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Ecumenism should recapture frontier spirit, says Woong

28 July 2004

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"The United States of America now being the sole superpower" and other drastic changes in world politics make it necessary "to redefine the ecumenical movement beyond the context of East and West," Christian Conference of Asia (CCA) general secretary and Presbyterian pastor from Korea Rev. Dr Ahn Jae Woong told the members of the World Council of Churches (WCC) Faith and Order plenary commission.

Among the geopolitical changes mentioned by Woong was the fact that cold war ideologies no longer exist, and that religious fundamentalism is being used as a source for terrorist acts. He made these comments today during a welcome speech to the commission members, who are meeting in Kuala Lumpur, Malaysia, from 28 July to 6 August, 2004.

Referring to three types of "East" - geographical, political and ecclesiastical - as described by Japanese professor and renowned ecumenist Masao Takenaka, Woong noted that Christians living in this region are still separated by cultural and geographical differences. Nevertheless, their close relationships with nature and the people around them allow Christians from the "Easts" to "contribute a unique theological understanding different to that of the West," he affirmed.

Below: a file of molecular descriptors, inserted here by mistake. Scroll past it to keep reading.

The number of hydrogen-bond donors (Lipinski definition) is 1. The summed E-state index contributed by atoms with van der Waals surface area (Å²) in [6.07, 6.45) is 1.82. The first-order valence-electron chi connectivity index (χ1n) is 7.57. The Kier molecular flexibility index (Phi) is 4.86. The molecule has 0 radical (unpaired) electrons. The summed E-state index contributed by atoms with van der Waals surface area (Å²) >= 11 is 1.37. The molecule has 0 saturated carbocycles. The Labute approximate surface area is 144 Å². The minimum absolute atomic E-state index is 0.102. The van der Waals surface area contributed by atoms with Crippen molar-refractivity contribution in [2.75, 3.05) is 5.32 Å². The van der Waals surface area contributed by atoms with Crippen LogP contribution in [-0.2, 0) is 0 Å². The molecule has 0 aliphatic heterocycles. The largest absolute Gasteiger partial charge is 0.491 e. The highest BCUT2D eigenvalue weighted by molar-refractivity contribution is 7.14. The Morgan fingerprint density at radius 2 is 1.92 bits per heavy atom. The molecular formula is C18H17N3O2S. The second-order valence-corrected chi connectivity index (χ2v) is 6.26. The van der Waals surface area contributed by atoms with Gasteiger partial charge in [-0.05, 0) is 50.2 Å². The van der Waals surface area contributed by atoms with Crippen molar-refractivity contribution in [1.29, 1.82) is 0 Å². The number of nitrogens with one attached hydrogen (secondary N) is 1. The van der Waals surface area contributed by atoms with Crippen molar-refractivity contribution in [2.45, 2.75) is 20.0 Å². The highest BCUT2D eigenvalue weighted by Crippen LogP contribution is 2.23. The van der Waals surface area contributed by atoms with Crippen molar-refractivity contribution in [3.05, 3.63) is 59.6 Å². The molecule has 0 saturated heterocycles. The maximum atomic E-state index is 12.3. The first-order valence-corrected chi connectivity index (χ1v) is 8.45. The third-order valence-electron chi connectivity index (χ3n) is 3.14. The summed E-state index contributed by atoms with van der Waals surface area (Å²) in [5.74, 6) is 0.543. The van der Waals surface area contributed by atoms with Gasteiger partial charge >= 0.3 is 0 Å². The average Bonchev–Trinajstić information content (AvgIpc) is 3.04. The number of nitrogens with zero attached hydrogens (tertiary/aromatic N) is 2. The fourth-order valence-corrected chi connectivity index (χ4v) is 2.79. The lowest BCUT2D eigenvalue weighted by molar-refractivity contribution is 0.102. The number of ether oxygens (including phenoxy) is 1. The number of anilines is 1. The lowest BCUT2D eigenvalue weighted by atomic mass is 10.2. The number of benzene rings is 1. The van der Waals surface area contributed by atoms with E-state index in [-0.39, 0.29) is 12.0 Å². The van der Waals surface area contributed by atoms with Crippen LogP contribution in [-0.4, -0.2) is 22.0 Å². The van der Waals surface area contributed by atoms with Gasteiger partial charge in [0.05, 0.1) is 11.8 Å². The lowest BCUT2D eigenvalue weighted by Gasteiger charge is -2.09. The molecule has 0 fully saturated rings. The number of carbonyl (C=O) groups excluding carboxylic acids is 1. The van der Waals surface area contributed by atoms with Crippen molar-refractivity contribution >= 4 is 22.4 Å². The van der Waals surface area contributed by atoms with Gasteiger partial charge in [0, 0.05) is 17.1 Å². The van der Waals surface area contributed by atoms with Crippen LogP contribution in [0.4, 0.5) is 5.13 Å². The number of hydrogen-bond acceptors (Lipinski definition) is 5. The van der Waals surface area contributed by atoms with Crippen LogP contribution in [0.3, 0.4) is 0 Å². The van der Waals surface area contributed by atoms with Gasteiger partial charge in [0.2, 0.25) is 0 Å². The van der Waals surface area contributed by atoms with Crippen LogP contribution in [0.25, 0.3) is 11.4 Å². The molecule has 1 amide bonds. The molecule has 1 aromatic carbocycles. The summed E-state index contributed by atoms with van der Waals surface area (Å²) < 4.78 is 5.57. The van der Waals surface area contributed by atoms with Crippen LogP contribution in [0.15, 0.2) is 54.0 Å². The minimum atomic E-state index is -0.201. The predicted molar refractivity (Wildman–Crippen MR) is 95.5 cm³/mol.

The search for "alternative ways of sustaining humanity together with God’s creation (…) is the immediate task for all of us," Woong suggested. Among other main tasks, the CCA general secretary pointed to the search for "the true meaning of ecumenism in the context of non-Christian or non-ecumenical realities in our world today".

"The ecumenical movement," he said, "should recapture the frontier spirit in exploring God’s plans in the whole of God’s creation, where people and environment mutually suffer due to no faith in God, or disorder caused by human desires".

"One of the weaknesses of the ecumenical movement is that it is moving away from the people or the people’s movement," he said, and suggested that "In order to revitalize people-centered ecumenism," Asian churches should work alongside all peace-loving people to establish an "Asian People’s Pax Asiana".

To do that, there is a need to gather the "wisdom, traditions, customs and experiences" of all Asian people - part of Asia’s "rich tradition of respect for life and the search for a communitarian and egalitarian way of life," Woong emphasized.

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